M-Theory: On net neutrality, the medium is part of the message
The prospect of the repeal of net neutrality in the U.S. is terrifying, and its effects would be felt well north of the 49th parallel (globally, really). There’s been plenty of news coverage, running the gamut of rhetorical skill, knowledge proficiency, and political agenda.
If some small good can come from this debacle, it’s that some of the coverage provides an interesting and educational look at how to address, engage, and educate an audience.
None of the examples that follow are from pro-repeal writers. Because honestly.
Of course, we need some good ’ol clickbait, so let’s start with this dredged-up piece on the lack of net neutrality in Portugal that’s making the rounds. In truth, though, the tiered system of internet access mentioned in that article only applies to mobile, and Portugal is subject to broader EU-wide laws as well. But hey, they tried.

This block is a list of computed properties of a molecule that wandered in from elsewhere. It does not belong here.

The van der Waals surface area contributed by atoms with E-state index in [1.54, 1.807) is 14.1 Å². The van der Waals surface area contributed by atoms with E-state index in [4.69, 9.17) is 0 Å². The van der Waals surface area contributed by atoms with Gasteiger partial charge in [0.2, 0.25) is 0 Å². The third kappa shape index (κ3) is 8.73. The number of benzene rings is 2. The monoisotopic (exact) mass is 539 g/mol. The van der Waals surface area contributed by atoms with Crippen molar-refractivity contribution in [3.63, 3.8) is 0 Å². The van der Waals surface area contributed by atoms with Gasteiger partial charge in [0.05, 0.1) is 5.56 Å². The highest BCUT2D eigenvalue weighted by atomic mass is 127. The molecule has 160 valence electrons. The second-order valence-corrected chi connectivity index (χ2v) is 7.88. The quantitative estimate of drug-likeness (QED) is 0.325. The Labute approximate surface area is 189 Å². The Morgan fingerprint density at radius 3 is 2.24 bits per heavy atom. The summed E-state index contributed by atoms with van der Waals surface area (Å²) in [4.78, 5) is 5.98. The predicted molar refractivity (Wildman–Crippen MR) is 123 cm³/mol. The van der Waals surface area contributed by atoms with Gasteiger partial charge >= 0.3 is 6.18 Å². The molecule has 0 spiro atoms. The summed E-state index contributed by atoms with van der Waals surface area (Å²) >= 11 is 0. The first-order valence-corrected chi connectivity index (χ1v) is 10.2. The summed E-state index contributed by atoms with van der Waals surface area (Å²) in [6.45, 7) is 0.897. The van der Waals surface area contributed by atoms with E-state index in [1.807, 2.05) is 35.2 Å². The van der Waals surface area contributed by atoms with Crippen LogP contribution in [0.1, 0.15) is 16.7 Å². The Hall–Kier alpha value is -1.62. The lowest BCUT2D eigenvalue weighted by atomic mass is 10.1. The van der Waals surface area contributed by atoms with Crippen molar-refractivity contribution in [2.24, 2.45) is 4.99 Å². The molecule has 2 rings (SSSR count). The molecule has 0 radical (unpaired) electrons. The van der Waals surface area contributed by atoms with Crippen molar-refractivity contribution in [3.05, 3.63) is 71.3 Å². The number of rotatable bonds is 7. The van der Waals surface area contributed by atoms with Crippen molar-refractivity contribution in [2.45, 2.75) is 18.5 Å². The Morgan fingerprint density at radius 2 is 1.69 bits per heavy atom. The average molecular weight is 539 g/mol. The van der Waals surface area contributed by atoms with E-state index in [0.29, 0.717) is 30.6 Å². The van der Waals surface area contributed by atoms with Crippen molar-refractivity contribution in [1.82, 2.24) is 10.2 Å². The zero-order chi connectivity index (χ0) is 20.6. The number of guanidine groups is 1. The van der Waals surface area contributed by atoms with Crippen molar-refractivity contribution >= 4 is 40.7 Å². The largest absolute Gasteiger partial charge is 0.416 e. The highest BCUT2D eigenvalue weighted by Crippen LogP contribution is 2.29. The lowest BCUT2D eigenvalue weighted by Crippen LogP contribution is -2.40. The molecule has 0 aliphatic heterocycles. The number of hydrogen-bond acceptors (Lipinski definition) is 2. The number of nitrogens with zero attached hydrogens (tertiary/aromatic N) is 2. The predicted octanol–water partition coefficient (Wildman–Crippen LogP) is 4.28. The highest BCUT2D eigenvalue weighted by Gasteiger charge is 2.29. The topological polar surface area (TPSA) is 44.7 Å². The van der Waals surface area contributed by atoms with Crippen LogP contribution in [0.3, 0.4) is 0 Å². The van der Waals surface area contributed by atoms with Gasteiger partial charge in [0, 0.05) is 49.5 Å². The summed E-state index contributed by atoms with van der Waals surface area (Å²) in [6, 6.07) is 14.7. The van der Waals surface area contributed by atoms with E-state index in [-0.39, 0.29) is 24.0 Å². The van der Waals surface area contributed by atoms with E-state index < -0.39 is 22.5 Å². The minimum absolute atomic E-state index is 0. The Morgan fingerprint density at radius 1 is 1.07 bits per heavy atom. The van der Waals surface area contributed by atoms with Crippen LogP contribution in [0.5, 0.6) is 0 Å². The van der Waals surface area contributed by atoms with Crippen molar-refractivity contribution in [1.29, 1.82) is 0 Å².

A lot of coverage was just rather generic and dry. It might appeal to a specific professional or technical audience, but can be a slog for the average online reader. See this Wired article with its depth of detail and numbers or Gizmodo’s “the day after” legal take. Plus, a vague “it ain’t over til it’s over” ending doesn’t really satisfy